“At some point, you have to pick a lane, and I think that’s been the career crossroads that I’ve been at in the last year – I’ve got to pick my lane,” Conti stated. “The lane I chose, although I’m very passionate about play-by-play and want to continue to do it; the lane I chose was management, and I am pleased I was given an opportunity by Audacy and my market manager here in Atlanta to pick that lane.”

Working directly with Rick Caffrey, who serves as the senior vice president and market manager for Audacy in Atlanta, has not been a difficult transition according to Conti, largely because they are both Atlanta sports fans and P1 listeners of the radio station. Their meetings, while they usually run long, are generally productive; in fact, just 30 minutes of conversation one day came up with an effective campaign involving military listeners. He looks forward to continuing to pioneer new ideas with Caffrey as sports media continues to evolve at a rapid pace.

“I always tell my team: ‘I’m not here to tell you what to do. I’m here to help you get what you need to do the best radio you can do every day,’” Conti said. “From a market manager standpoint, Rick [Caffrey] is very much the same way with me. He’s not necessarily telling me what to do; he is my resource to make sure I get what I need from the company to execute what I want to execute.”

Conti affirms that he has a talented staff on hand; however, he is always looking for chances to improve the current product. That is why he recently hired a new Atlanta Braves reporter for the station, along with several weekend hosts to improve that content. Additionally, he and Caffrey created a new mid-morning sports and entertainment talk show called The Front Row on 92.9 The Game featuring Steak Shapiro and Sandra Golden.

“Fortunately for me, I don’t need to sit into show meetings and provide feedback and advice for what our shows need to be doing,” said Conti. “My bigger goal is to just make sure we’re constantly evolving and not settling for doing the same thing every day…. You’re either going to get better or you’re going to get worse – you’re never going to stay the same – and I want to make sure that we’re always getting better.”

Working in news radio, even though his goal was to always remain in sports, was representative of augmenting his versatility and taking advantage of any opportunity he could to advance his standing in the industry. Today, he looks back on that time and recognizes that there are many similarities between the two formats, and having that duality in perspective has helped him understand the totality of the industry as a brand manager.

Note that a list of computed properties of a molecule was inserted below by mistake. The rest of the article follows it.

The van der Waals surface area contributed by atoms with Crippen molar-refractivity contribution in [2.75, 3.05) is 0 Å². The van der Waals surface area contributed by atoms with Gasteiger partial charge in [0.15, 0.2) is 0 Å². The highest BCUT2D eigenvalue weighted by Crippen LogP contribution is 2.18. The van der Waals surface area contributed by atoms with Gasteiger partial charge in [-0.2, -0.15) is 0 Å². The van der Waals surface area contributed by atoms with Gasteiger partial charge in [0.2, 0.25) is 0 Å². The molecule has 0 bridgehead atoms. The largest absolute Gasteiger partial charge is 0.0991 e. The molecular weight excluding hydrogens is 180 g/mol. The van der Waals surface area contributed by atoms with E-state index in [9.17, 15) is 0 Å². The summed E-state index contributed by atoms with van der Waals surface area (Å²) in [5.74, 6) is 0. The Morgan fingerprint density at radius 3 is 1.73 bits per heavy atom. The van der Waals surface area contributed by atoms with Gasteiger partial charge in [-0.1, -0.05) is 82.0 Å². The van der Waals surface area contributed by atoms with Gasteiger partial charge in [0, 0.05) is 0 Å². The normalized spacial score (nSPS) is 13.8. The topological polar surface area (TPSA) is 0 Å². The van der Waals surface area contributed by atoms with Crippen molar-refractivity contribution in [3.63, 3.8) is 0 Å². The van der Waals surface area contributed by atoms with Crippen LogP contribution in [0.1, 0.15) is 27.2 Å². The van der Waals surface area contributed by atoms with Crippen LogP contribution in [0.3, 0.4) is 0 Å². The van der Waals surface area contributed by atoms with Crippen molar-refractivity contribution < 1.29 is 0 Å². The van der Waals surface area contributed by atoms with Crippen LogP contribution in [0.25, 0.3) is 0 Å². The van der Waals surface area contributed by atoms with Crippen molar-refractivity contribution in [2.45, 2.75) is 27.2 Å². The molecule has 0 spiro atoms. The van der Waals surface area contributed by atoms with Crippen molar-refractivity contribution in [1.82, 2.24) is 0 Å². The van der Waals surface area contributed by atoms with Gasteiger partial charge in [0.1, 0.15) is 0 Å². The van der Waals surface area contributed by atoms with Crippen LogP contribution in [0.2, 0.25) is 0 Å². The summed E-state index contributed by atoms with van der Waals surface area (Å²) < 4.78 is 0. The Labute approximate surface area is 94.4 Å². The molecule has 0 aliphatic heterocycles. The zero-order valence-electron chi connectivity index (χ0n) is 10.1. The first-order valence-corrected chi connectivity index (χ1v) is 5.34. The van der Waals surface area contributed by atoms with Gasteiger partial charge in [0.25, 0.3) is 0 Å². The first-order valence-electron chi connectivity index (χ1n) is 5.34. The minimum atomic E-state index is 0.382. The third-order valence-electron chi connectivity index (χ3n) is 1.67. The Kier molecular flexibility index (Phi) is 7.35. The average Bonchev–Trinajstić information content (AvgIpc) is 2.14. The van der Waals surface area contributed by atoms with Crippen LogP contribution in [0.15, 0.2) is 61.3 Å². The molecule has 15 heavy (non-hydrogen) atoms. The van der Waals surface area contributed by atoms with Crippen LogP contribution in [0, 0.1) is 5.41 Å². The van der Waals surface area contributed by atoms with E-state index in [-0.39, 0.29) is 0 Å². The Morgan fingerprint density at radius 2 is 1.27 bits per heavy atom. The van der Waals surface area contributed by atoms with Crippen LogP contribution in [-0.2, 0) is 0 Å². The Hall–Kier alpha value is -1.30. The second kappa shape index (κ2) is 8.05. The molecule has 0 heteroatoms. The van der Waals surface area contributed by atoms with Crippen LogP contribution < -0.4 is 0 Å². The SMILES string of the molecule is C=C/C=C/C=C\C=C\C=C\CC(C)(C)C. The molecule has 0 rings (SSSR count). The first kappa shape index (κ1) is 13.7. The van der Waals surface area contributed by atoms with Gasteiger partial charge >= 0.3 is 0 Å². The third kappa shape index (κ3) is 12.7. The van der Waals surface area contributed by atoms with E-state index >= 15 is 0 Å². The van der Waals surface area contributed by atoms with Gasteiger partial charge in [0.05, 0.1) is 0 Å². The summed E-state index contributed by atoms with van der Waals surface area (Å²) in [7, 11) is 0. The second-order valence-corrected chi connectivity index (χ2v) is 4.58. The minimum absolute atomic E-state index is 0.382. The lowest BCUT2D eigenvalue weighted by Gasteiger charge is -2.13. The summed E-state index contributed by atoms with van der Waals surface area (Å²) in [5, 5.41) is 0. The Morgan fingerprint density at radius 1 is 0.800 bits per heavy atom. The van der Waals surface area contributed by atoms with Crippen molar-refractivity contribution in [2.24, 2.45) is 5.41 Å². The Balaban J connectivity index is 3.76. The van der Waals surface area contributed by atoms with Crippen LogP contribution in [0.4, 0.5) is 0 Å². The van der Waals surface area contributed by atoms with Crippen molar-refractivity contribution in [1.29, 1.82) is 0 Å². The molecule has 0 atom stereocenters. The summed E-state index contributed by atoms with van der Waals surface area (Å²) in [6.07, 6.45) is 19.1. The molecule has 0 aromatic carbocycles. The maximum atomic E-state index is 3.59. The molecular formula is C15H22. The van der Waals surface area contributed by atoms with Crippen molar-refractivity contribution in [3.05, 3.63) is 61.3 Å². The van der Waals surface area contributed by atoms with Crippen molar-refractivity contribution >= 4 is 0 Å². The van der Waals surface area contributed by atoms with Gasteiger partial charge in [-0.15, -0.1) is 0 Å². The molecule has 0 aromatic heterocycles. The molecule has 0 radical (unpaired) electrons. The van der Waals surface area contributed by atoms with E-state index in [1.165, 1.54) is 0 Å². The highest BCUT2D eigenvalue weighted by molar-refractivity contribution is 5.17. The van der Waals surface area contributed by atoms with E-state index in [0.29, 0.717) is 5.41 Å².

“As is the case in the news business, we have a responsibility in sports radio to make sure that we’re informing our audience in a responsible way and that we aren’t necessarily going on the radio and saying things because we know our audience wants to hear it,” Conti said. “I think there are some journalistic principles that are very, very important to implement in sports radio.”

Whether it is news or sports radio, the proximity to current events embedded within content in the spoken word format unquestionably gives it somewhat of an advantage when put up against other radio formats. The challenge for Conti and other radio executives comes in making that content available on-demand and accessible wherever and whenever the consumer desires to hear it. Technologic innovation helps in making that goal a reality; however, it requires collaboration from all parties to produce it, including on-air talent, engineers, and programmers among others.

The concept of abandoning terrestrial radio altogether and moving to an exclusive digital platform is something Conti and many others do not see as a viable option right now. After all, terrestrial radio has provided and continues to provide the foundation for much of the listening audience, and even though podcasts and other digital means of consumption are growing in their popularity, they are primarily complimenting the existing content on AM/FM rather than replacing it entirely. That, of course, could change as time goes on though but for now, Audacy is providing 92.9 The Game and its other sports radio stations with necessary resources, combined with “time, effort, and energy” to ensure the haste distribution of content.

“Over the next decade, there’s going to be a continual transition from in-car listening to on-phone and in-app listening, and that’s something we have to embrace,” said Conti. “Quite honestly – from a programming standpoint, there are a lot of advantages to that because for one, we’re going to get much more reliable audience measurement off of that.”

Something else that could shift in the industry over the next decade is the number of on-air talent that can simultaneously and effectively balance a broadcast and management career as some jobs become more conflated in scope. Conti, having achieved this throughout his career, knows that broadcasters would serve as “good coaches in that program director/brand manager role.” The one issue could be that there just aren’t enough hours in the day.

“I would love to see more on-air talent try to embrace that opportunity,” Conti said, “but I don’t know if it’s sustainable to do a four-hour air shift and all the show prep that entails, and fulfill all the commitments that come with being a brand manager at a top-10 market station.”